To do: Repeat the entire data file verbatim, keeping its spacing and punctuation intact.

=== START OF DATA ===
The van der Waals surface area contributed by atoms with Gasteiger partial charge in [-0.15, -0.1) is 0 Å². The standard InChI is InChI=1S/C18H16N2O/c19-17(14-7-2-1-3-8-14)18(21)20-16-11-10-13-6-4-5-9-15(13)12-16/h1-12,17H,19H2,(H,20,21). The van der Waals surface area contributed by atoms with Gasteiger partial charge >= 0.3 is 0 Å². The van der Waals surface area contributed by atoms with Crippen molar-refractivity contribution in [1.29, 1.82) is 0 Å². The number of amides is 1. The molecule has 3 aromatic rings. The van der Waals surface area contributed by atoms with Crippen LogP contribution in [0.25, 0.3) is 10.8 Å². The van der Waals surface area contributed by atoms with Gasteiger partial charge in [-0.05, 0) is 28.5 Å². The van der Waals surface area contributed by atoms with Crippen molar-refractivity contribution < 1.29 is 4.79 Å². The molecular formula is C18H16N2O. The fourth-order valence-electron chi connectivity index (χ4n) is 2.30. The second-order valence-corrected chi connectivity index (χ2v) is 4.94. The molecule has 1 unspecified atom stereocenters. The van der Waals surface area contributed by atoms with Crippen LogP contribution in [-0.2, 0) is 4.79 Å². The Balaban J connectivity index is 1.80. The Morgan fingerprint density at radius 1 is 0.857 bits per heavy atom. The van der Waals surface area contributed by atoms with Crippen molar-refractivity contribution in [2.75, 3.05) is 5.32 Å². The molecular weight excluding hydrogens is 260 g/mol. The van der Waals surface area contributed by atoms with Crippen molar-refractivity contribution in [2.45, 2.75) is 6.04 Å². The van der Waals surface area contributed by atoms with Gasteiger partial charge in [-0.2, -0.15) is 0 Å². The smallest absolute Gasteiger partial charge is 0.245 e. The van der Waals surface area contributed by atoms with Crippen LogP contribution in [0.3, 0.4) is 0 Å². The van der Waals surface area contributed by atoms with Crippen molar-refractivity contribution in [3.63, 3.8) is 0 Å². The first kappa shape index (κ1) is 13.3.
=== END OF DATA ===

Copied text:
The van der Waals surface area contributed by atoms with Gasteiger partial charge in [-0.15, -0.1) is 0 Å². The standard InChI is InChI=1S/C18H16N2O/c19-17(14-7-2-1-3-8-14)18(21)20-16-11-10-13-6-4-5-9-15(13)12-16/h1-12,17H,19H2,(H,20,21). The van der Waals surface area contributed by atoms with Gasteiger partial charge >= 0.3 is 0 Å². The van der Waals surface area contributed by atoms with Crippen molar-refractivity contribution in [1.29, 1.82) is 0 Å². The number of amides is 1. The molecule has 3 aromatic rings. The van der Waals surface area contributed by atoms with Crippen LogP contribution in [0.25, 0.3) is 10.8 Å². The van der Waals surface area contributed by atoms with Gasteiger partial charge in [-0.05, 0) is 28.5 Å². The van der Waals surface area contributed by atoms with Crippen molar-refractivity contribution < 1.29 is 4.79 Å². The molecular formula is C18H16N2O. The fourth-order valence-electron chi connectivity index (χ4n) is 2.30. The second-order valence-corrected chi connectivity index (χ2v) is 4.94. The molecule has 1 unspecified atom stereocenters. The van der Waals surface area contributed by atoms with Crippen LogP contribution in [-0.2, 0) is 4.79 Å². The Balaban J connectivity index is 1.80. The Morgan fingerprint density at radius 1 is 0.857 bits per heavy atom. The van der Waals surface area contributed by atoms with Crippen molar-refractivity contribution in [2.75, 3.05) is 5.32 Å². The molecular weight excluding hydrogens is 260 g/mol. The van der Waals surface area contributed by atoms with Crippen molar-refractivity contribution in [2.45, 2.75) is 6.04 Å². The van der Waals surface area contributed by atoms with Gasteiger partial charge in [-0.2, -0.15) is 0 Å². The smallest absolute Gasteiger partial charge is 0.245 e. The van der Waals surface area contributed by atoms with Crippen LogP contribution in [0.3, 0.4) is 0 Å². The van der Waals surface area contributed by atoms with Crippen molar-refractivity contribution in [3.63, 3.8) is 0 Å². The first kappa shape index (κ1) is 13.3.